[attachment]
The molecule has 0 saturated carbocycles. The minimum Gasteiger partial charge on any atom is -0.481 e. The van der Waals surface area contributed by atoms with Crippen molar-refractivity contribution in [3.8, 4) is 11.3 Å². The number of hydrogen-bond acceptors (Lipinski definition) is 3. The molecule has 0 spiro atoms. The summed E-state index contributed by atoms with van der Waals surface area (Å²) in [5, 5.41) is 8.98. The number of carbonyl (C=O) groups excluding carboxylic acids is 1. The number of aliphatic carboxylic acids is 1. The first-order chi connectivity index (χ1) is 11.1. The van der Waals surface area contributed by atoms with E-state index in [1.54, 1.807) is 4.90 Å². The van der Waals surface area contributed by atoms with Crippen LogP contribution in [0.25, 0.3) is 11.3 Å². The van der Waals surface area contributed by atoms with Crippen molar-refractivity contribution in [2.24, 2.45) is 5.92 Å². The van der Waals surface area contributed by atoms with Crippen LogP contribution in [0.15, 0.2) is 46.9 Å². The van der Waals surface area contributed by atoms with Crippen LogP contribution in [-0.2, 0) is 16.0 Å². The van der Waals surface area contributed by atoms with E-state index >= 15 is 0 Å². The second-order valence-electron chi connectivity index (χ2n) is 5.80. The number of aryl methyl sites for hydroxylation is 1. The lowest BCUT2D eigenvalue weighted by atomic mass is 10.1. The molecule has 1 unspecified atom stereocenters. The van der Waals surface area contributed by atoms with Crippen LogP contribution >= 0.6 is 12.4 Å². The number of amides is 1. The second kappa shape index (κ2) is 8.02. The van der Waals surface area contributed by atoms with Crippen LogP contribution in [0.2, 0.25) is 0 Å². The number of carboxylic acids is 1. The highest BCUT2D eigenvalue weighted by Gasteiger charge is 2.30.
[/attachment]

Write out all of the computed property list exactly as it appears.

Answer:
The molecule has 0 saturated carbocycles. The minimum Gasteiger partial charge on any atom is -0.481 e. The van der Waals surface area contributed by atoms with Crippen molar-refractivity contribution in [3.8, 4) is 11.3 Å². The number of hydrogen-bond acceptors (Lipinski definition) is 3. The molecule has 0 spiro atoms. The summed E-state index contributed by atoms with van der Waals surface area (Å²) in [5, 5.41) is 8.98. The number of carbonyl (C=O) groups excluding carboxylic acids is 1. The number of aliphatic carboxylic acids is 1. The first-order chi connectivity index (χ1) is 11.1. The van der Waals surface area contributed by atoms with E-state index in [1.54, 1.807) is 4.90 Å². The van der Waals surface area contributed by atoms with Crippen LogP contribution in [0.25, 0.3) is 11.3 Å². The van der Waals surface area contributed by atoms with Crippen molar-refractivity contribution in [2.24, 2.45) is 5.92 Å². The van der Waals surface area contributed by atoms with Crippen LogP contribution in [0.15, 0.2) is 46.9 Å². The van der Waals surface area contributed by atoms with Crippen LogP contribution in [-0.2, 0) is 16.0 Å². The van der Waals surface area contributed by atoms with E-state index >= 15 is 0 Å². The second-order valence-electron chi connectivity index (χ2n) is 5.80. The number of aryl methyl sites for hydroxylation is 1. The lowest BCUT2D eigenvalue weighted by atomic mass is 10.1. The molecule has 1 unspecified atom stereocenters. The van der Waals surface area contributed by atoms with Crippen LogP contribution >= 0.6 is 12.4 Å². The number of amides is 1. The second kappa shape index (κ2) is 8.02. The van der Waals surface area contributed by atoms with Crippen LogP contribution in [0.2, 0.25) is 0 Å². The number of carboxylic acids is 1. The highest BCUT2D eigenvalue weighted by Gasteiger charge is 2.30.